Fund Manager of the Optimal Income Fund for M&G Investments, Richard Woolnough, has shared his optimistic insights into how 2021 could look for the economy. While there were no surprises in his discussion for those up-to-date with the investment market, what many will have found encouraging is his analysis of our ‘T-shaped recession’ and what that could mean for investors. So, what were the key points?
Summarising the economy of 2020
We’re all aware of the dramatic collapse in GDP during 2020 and consequent recession. This was a ‘natural collapse’ due to the COVID-19 pandemic, and therefore a service curtailing rather than a manufacturing-lead recession, as has been the case historically.
Woolnough reminds us that this means a resolution is much more tangible, given that once people can return to consumption – travelling; entertaining; dining and so on – the economy will, inevitably, be boosted. In other words, it’s possible that a big collapse could herald a big rebound, hence the economy looking ‘T-shaped’. It could, and by all accounts should, be a black-and-white situation of cause and effect. Of course, the virus’s movement from pandemic to endemic will signify the real point of economic recovery, through intervention through, for example, the vaccine(s).
The response from Government and central banks
Woolnough applauded government aggression in cutting interest rates, alongside the wealth transfer from public to private sector, helping to form what he called a ‘bridge to normality’. In addition, the handling of investment bonds has been dealt with differently than ‘usual’ recession circumstances; in 2020, credit has been tightened rather than widened, mainly due to this recession being seen as short term. Investors have attributed this to the conclusion that our current economy is indeed T-shaped – a sharp drop, but a sharp recovery – viewing the income stream over the life of an asset and providing a high rate of default as a solution.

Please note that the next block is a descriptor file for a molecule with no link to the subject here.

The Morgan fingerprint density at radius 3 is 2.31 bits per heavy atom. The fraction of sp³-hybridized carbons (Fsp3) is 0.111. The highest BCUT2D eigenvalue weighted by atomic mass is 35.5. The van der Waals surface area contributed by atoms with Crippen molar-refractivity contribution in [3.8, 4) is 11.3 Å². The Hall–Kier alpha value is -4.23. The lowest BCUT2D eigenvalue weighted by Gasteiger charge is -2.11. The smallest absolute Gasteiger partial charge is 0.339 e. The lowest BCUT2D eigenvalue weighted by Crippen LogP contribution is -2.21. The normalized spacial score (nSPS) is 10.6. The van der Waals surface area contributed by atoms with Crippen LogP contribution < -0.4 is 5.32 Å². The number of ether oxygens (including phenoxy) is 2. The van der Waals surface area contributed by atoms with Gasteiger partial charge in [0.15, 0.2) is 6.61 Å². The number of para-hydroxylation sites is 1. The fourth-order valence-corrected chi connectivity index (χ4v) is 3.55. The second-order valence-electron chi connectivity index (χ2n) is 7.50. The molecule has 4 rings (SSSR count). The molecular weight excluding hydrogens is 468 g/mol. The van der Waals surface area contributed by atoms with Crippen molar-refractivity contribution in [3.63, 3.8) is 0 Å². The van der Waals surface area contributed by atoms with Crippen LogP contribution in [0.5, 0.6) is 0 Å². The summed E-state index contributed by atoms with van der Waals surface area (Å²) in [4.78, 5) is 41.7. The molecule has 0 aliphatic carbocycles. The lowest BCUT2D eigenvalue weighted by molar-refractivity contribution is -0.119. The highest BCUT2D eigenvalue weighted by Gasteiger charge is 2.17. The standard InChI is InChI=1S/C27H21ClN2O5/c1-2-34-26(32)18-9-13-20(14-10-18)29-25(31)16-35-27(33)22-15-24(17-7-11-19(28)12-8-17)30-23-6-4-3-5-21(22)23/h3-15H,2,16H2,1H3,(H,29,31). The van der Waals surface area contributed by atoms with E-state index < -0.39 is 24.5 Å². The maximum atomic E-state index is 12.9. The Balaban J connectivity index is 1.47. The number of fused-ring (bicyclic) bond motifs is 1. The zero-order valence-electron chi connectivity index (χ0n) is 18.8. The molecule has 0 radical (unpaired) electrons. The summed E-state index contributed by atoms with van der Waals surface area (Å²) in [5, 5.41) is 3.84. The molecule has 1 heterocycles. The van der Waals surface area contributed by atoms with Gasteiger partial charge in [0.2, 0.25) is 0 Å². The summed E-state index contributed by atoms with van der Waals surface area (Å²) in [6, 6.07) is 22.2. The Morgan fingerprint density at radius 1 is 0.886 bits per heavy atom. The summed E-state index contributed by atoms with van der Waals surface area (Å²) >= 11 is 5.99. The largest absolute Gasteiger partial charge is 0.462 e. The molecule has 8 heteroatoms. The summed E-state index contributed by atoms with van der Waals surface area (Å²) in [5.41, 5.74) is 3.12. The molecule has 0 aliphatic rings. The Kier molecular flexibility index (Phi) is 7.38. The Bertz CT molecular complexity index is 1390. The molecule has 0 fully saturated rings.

Getting away from zero bound rates
The economy’s rate is currently at zero, hence why the banks have been unable to aggressively cut rates as would have been expected going into a recession. A zero rate is an unattractive investment opportunity for most, which is why Woolnough surmises that the government and central bank must work together to get away from the zero bound problem. Debt needs to be monetised and money needs to be printed, which will allow the government to decide on where said money is invested, as this is a political and not a financial decision for the greater good of economic health.
2021: an appetite for growth
This, Woolnough concludes, needs to be the centre of 2021’s economic recovery. It means no tightening of interest rates and fiscal restraints, but a continuation of ‘fiscal generosity’ to keep growth high and inflation higher. Ultimately, what our economy needs in 2021 is a lockstep change in fiscal and monetary policy.
For more updates for investors on 2021’s economic prospects, keep an eye on the City House Investors Ltd. blog.